Arab countries still have a lot to achieve in terms of capitalising on the importance of innovation to accelerate industrialisation and economic growth. According to UNESCO , with over 40 per cent of job seekers in Muslim countries being youth, lack of knowledge and innovation engender lax economic growth, low job-creation and hence create crises. This is due to low interest in driving innovation, for example the same report says the Arab world contributed just 1 per cent of global spending on research and development (R&D) in 2013, compared to 6 per cent of GDP. Tunisia and Morocco, the highest “spenders” on R&D in the Arab world, both devote more than 1 per cent of GDP to higher education, while Qatar and the United Arab Emirates devote just under 0.5 per cent of GDP to research and Kuwait about 0.3 per cent.
However, many Arab countries are quickly realising the importance of this and swiftly “jumping on the wagon”. Several governments are now developing observatories of science, technology and innovation — including in Egypt, Jordan, Lebanon, Palestine and Tunisia. One example is Jordan, which, over the past decade, has invested heavily in the construction of the region’s first particle accelerator, the Synchrotron — light for Experimental Science and Applications in the Middle East, which was inaugurated in May 2017. Synchrotrons have become an indispensable tool for modern science. They work by accelerating electrons around a circular tube at high speed, during which time excess energy is given off in the form of light. The light source acts like a super X-ray machine and can be used by researchers to study everything from viruses and new drugs to novel materials and archaeological artefacts.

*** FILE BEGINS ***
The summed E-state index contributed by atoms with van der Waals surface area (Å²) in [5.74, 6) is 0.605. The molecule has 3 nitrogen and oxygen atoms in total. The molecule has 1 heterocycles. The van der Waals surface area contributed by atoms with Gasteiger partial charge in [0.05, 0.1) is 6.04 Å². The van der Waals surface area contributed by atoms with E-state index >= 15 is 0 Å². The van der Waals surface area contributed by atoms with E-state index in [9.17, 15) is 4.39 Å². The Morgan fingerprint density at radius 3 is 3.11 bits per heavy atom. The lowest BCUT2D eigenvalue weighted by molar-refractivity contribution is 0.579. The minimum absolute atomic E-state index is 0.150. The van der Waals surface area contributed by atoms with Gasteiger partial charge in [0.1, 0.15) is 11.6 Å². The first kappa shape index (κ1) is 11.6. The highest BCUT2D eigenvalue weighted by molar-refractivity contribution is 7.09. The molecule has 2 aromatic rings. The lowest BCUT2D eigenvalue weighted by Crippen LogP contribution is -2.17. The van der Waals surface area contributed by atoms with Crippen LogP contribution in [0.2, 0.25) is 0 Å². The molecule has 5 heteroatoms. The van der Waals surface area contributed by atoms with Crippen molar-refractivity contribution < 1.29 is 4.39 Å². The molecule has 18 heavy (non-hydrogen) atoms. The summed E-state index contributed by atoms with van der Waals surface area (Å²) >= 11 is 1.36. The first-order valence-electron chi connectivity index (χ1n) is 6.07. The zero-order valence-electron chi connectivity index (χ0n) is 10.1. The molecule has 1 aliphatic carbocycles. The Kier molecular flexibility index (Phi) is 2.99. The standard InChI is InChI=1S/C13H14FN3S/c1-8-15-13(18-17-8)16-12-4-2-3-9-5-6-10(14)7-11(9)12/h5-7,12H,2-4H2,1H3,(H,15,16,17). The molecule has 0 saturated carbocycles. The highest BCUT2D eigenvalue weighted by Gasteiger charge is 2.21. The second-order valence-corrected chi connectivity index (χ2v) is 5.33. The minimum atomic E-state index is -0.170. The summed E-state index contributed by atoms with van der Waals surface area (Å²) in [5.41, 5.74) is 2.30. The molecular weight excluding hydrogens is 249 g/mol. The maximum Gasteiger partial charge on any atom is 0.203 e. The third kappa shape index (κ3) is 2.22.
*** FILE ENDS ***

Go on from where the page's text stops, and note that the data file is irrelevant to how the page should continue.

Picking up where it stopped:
New technologies, such as e-governance, also offer tremendous opportunities to deliver public services, including healthcare, education and basic infrastructure to more people at lower cost, hence facilitating inclusion.
A strong commitment to inclusion in new development policies is the way to create growth that is more stable and more fairly distributed across the globe, and innovation offers the opportunity to achieve it. The SDGs focus on participatory processes and participatory growth outcomes: “Participatory processes will allow stakeholders to give voice to the needs and interests of the people they represent, enabling better-planned and better-informed initiatives.”
The writer, Rasha Salman, is national information officer at the UN Information Centre in Beirut and has an MPhil in Development Studies from the University of Cambridge. She contributed this article to The Jordan Times.